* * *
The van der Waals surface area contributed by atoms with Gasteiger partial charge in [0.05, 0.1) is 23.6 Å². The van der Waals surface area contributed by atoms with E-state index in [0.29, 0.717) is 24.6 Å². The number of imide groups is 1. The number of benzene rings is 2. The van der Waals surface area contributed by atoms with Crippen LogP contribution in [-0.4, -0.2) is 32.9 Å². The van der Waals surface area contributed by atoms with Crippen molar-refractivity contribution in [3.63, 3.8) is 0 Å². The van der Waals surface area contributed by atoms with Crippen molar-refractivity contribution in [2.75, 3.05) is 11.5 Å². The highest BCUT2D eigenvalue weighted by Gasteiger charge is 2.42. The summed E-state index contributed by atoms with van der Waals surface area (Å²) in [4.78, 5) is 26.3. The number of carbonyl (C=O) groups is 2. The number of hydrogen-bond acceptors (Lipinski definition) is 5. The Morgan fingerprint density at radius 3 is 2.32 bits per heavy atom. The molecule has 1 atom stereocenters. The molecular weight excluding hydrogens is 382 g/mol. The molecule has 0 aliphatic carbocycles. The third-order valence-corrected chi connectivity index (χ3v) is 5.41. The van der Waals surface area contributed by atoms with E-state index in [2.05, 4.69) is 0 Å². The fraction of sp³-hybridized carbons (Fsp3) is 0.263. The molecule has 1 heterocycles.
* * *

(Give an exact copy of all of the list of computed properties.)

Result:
The van der Waals surface area contributed by atoms with Gasteiger partial charge in [0.05, 0.1) is 23.6 Å². The van der Waals surface area contributed by atoms with E-state index in [0.29, 0.717) is 24.6 Å². The number of imide groups is 1. The number of benzene rings is 2. The van der Waals surface area contributed by atoms with Crippen LogP contribution in [-0.4, -0.2) is 32.9 Å². The van der Waals surface area contributed by atoms with Crippen molar-refractivity contribution in [3.63, 3.8) is 0 Å². The van der Waals surface area contributed by atoms with Crippen molar-refractivity contribution in [2.75, 3.05) is 11.5 Å². The highest BCUT2D eigenvalue weighted by Gasteiger charge is 2.42. The summed E-state index contributed by atoms with van der Waals surface area (Å²) in [4.78, 5) is 26.3. The number of carbonyl (C=O) groups is 2. The number of hydrogen-bond acceptors (Lipinski definition) is 5. The Morgan fingerprint density at radius 3 is 2.32 bits per heavy atom. The molecule has 1 atom stereocenters. The molecular weight excluding hydrogens is 382 g/mol. The molecule has 0 aliphatic carbocycles. The third-order valence-corrected chi connectivity index (χ3v) is 5.41. The van der Waals surface area contributed by atoms with E-state index in [2.05, 4.69) is 0 Å². The fraction of sp³-hybridized carbons (Fsp3) is 0.263. The molecule has 1 heterocycles.